Novel Mutation in CFH Gene Linked to aHUS in German Woman, Case Study Shows
A novel genetic variant of the CFH gene, which encodes an important protein from the immune complement system, was linked to the development of atypical hemolytic uremic syndrome (aHUS) in a German woman.
Her case was reported in a study, “Deleterious Impact of a Novel CFH Splice Site Variant in Atypical Hemolytic Uremic Syndrome,” that was published in the journal Frontiers in Genetics.
The protein complement factor H, or CFH protein, is an important component of a self-protective system of the body that prevents damage due to immune attacks. CFH is one of a set of more than 20 blood proteins that form part of the body’s immune defenses.
About 60-70% of aHUS patients carry mutations in genes that encode those complement regulatory proteins.
To date, a total of 346 disease-associated CFH mutations have been described, of which 141 have been associated with aHUS. Still, these are often reported as susceptibility risk factors rather than as being the cause of the disease. That means the mutations require additional triggers, such as infections, pregnancy, or use of immunosuppressive therapies, to induce aHUS.
“[T]he majority of pathogenic [disease-associated] CFH variants show incomplete penetrance and constitute predisposing factors lowering the threshold of aHUS … disease manifestation,” the investigators said.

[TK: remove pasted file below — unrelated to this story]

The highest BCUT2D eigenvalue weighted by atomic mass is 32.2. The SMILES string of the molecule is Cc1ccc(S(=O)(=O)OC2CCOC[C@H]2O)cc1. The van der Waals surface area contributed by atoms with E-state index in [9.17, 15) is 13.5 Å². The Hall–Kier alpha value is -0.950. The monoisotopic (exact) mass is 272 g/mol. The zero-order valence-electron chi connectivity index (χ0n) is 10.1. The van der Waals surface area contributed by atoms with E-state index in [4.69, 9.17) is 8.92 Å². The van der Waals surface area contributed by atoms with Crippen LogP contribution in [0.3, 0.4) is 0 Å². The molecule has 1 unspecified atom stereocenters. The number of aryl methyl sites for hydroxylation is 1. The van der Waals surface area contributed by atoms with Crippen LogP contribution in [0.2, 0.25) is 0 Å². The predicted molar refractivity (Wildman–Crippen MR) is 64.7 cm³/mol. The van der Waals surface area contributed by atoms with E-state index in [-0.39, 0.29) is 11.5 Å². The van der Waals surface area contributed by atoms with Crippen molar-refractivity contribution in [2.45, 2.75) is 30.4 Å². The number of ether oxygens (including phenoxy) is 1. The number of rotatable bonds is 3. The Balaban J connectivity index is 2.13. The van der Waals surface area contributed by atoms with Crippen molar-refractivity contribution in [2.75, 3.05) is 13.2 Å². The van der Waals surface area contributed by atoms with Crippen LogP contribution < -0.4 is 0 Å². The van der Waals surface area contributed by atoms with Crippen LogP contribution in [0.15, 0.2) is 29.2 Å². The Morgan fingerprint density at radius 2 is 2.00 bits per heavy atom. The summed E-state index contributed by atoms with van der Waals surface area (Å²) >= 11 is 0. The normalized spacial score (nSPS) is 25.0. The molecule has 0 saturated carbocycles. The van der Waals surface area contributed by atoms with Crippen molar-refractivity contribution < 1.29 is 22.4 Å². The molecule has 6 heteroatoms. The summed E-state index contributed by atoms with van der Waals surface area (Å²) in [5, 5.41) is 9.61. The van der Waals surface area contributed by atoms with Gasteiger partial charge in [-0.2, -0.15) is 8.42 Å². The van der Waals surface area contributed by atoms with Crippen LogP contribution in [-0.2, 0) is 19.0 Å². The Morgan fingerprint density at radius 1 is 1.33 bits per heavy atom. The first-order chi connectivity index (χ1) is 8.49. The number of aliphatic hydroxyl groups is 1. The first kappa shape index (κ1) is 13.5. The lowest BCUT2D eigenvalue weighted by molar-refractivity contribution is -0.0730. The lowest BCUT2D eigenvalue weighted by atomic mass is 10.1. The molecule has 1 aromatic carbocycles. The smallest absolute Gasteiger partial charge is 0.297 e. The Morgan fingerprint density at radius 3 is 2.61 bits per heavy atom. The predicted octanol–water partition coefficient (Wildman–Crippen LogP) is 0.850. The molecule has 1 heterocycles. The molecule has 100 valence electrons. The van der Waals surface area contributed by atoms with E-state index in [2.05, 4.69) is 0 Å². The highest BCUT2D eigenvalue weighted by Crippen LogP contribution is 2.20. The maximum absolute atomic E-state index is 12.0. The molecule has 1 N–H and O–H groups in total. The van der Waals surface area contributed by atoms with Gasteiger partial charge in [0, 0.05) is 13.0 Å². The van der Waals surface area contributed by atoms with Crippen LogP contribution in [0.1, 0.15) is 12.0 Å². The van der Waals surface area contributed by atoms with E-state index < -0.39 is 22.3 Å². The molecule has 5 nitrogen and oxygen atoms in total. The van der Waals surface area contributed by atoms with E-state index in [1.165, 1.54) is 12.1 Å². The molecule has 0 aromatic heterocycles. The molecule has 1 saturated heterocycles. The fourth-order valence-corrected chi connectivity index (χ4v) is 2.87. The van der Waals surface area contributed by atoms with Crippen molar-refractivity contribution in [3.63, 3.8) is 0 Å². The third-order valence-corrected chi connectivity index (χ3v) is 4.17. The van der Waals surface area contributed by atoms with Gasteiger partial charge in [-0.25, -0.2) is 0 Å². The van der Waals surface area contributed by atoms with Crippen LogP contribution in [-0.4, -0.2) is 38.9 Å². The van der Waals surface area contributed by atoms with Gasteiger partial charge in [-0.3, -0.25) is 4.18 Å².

A team led by researchers from the University Hospital Leipzig in Germany reported the case of a woman, age 27, who was diagnosed with aHUS.
She was admitted to the intensive care unit with symptoms of nausea, confusion, tiny blood vessels bleeding, and acute kidney impairment (AKI).
Evaluation of a tissue biopsy of her kidney revealed that she had signs of thrombotic microangiopathy (TMA), which is characterized by the blockage of small blood vessels due to vessel wall damage. This finding was consistent with impaired activity of the immune complement system.
Upon detailed blood analysis, she was found to have reduced levels of complement factor 3 (C3) protein, and normal levels for complement factor 4 (C4) protein.
The patient started taking glucocorticoids and undergoing plasma exchange to reverse her condition. However, she was only able to achieve clinical remission upon adding the complement factor 5 (C5)-inhibitor Soliris (eculizumab, marketed by Alexion) to the treatment regimen.
Given that she had no clinical or family history of aHUS, the team decided to conduct a genetic analysis to better understand what could be the cause of the disease in this patient.
After analysis of 14 aHUS-associated genes, the team found that she had a novel genetic variant of the CFH gene that caused the deletion of part of its coding sequence. This variant is believed to lead to abnormal structural folding, and impaired activity, of CFH protein.
She also had additional aHUS-risk variants, previously identified in CFH, MCP, and CFHR1 genes.
“Genetic investigation for pathogenic [disease-causing] variants and evaluation of their functional impact … is clinically relevant and enables not only better molecular understanding but helps to guide therapy with complement inhibitors,” the researchers said.